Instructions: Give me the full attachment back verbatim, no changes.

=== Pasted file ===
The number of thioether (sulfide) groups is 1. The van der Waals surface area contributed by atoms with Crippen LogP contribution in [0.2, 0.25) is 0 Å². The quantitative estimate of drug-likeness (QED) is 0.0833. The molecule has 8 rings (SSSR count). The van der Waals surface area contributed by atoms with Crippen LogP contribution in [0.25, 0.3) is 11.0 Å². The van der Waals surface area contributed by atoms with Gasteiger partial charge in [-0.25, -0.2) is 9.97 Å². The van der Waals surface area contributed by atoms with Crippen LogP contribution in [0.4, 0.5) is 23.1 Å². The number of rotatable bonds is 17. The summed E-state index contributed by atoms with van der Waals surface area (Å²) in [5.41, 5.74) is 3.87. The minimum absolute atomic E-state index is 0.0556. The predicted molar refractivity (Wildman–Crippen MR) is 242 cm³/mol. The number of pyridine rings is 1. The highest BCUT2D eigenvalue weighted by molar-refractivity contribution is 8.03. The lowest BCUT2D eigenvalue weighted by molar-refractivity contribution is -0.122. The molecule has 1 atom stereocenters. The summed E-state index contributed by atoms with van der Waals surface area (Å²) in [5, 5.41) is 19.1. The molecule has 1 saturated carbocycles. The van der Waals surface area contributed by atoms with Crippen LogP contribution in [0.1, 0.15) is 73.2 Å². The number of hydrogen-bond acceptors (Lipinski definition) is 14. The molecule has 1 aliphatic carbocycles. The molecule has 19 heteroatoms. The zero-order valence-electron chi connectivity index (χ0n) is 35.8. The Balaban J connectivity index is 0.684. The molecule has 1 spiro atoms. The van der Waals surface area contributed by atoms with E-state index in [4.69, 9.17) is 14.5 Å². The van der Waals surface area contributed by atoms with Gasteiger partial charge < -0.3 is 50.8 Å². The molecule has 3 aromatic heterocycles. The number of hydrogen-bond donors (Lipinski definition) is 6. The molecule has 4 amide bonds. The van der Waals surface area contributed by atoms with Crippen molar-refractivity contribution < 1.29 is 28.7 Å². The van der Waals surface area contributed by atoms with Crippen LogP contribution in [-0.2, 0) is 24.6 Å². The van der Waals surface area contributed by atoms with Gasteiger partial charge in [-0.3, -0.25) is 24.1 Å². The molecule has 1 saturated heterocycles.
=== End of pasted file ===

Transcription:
The number of thioether (sulfide) groups is 1. The van der Waals surface area contributed by atoms with Crippen LogP contribution in [0.2, 0.25) is 0 Å². The quantitative estimate of drug-likeness (QED) is 0.0833. The molecule has 8 rings (SSSR count). The van der Waals surface area contributed by atoms with Crippen LogP contribution in [0.25, 0.3) is 11.0 Å². The van der Waals surface area contributed by atoms with Gasteiger partial charge in [-0.25, -0.2) is 9.97 Å². The van der Waals surface area contributed by atoms with Crippen LogP contribution in [0.4, 0.5) is 23.1 Å². The number of rotatable bonds is 17. The summed E-state index contributed by atoms with van der Waals surface area (Å²) in [5.41, 5.74) is 3.87. The minimum absolute atomic E-state index is 0.0556. The predicted molar refractivity (Wildman–Crippen MR) is 242 cm³/mol. The number of pyridine rings is 1. The highest BCUT2D eigenvalue weighted by molar-refractivity contribution is 8.03. The lowest BCUT2D eigenvalue weighted by molar-refractivity contribution is -0.122. The molecule has 1 atom stereocenters. The summed E-state index contributed by atoms with van der Waals surface area (Å²) in [5, 5.41) is 19.1. The molecule has 1 saturated carbocycles. The van der Waals surface area contributed by atoms with Crippen LogP contribution in [0.1, 0.15) is 73.2 Å². The number of hydrogen-bond acceptors (Lipinski definition) is 14. The molecule has 1 aliphatic carbocycles. The molecule has 19 heteroatoms. The zero-order valence-electron chi connectivity index (χ0n) is 35.8. The Balaban J connectivity index is 0.684. The molecule has 1 spiro atoms. The van der Waals surface area contributed by atoms with E-state index in [4.69, 9.17) is 14.5 Å². The van der Waals surface area contributed by atoms with Gasteiger partial charge < -0.3 is 50.8 Å². The molecule has 3 aromatic heterocycles. The number of hydrogen-bond donors (Lipinski definition) is 6. The molecule has 4 amide bonds. The van der Waals surface area contributed by atoms with Crippen molar-refractivity contribution < 1.29 is 28.7 Å². The van der Waals surface area contributed by atoms with Crippen LogP contribution in [-0.2, 0) is 24.6 Å². The van der Waals surface area contributed by atoms with Gasteiger partial charge in [-0.3, -0.25) is 24.1 Å². The molecule has 1 saturated heterocycles.